As the desert dust blows, and the tumbleweeds amble on, tales may reach your ears, carried in the canyon wind or in the whistle of the Southern Pacific. Tales of Pecos Pete, scion of the Southwest cockfighting circuit.
No one knows exactly where he came from. Some claim he’s descended the fighting birds of the rajahs of India; others, that he’s the spirit of a grand Navajo warrior, or a wild creature come up from the Aztec jungles of old. I’ve heard tell that he was the meanest hatchling among the orneriest clutch of chicks what ever cracked shell, and that by day’s end he’d lain waste to all his brethren.
A magnificent creature was Pecos Pete, bright of plumage, outthrust of chest, and long in wattle, with a comb as deep red as a New Mexico sunrise. From his ankles jutted a pair of spurs the envy of every cowboy, roughneck, and trail rider from San Francisco to San Antonio. A rusty brown, those spurs were, stained with the blood of his conquered foes.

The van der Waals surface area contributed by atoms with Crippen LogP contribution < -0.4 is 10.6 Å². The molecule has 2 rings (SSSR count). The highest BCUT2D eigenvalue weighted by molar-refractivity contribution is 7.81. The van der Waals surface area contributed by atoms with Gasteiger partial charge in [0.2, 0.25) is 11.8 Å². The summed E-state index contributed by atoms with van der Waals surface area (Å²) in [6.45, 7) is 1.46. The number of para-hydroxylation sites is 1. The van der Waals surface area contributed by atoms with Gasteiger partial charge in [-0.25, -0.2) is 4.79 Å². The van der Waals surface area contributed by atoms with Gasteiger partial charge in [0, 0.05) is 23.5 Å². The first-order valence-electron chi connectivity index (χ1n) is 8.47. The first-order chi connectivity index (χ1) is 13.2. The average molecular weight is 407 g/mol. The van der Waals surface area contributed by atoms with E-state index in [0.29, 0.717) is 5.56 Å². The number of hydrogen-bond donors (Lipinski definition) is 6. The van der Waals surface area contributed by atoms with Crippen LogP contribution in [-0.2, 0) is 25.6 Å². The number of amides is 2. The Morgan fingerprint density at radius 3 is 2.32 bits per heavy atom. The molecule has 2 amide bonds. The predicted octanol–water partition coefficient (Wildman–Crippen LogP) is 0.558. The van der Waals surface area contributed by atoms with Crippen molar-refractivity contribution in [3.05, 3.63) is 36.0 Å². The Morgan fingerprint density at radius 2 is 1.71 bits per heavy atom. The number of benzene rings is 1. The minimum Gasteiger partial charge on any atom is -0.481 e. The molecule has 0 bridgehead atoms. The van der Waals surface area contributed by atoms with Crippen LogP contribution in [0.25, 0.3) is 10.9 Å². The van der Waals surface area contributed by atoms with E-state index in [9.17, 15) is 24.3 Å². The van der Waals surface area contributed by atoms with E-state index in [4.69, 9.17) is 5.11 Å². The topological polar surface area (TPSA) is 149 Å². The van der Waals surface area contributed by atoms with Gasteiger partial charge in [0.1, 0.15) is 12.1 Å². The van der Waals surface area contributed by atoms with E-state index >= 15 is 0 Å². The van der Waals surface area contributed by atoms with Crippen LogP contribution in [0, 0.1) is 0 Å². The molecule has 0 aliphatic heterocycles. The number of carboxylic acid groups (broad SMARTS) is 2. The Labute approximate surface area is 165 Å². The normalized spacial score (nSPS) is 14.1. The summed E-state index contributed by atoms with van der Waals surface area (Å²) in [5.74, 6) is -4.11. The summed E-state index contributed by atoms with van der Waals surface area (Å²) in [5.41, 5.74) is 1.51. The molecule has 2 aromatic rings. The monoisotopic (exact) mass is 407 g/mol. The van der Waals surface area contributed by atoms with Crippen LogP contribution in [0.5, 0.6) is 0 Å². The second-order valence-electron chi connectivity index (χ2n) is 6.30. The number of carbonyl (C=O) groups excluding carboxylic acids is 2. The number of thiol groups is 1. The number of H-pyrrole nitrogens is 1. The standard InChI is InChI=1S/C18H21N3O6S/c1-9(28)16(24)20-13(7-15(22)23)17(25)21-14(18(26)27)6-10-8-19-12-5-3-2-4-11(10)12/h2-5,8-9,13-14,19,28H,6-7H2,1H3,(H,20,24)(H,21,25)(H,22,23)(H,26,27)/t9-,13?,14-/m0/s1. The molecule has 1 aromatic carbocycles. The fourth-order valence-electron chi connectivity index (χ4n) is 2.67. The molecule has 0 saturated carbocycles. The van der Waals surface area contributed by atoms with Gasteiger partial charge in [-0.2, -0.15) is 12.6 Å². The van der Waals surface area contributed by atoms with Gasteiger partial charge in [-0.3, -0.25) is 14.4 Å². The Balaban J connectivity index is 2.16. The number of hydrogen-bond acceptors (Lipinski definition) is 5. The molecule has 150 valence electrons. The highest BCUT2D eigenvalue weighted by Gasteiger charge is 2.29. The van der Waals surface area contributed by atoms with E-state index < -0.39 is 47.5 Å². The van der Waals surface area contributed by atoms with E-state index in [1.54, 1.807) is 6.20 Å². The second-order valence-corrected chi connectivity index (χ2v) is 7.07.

To see him fight was to watch a ballet of fury and feathers. I was there in Creed when he eviscerated the Colorado Ripper; in a mining camp outside Bisbee when he sent El Muerte Blanco to the afterlife; in a railroad town out on the Texas llano, when he turned even the ferocious Leghorn Lucifer of Lubbock into little more than stew meat. Won two hundred dollars and a case of whiskey on that match, I did.
What finally became of Pete, I cannot say. Perhaps no man truly can. Rumors abound that he was sold to a Chinese apothecary, that he was taken from his coop one night by marauding coyotes, that he toured Europe with Buffalo Bill’s Wild West show and died there. Like the Pony Express and the great bison herds, once the great railroads tethered the country together and Natives were beaten back onto the reservations, Pecos Pete faded from the world, until all that remained was the legend.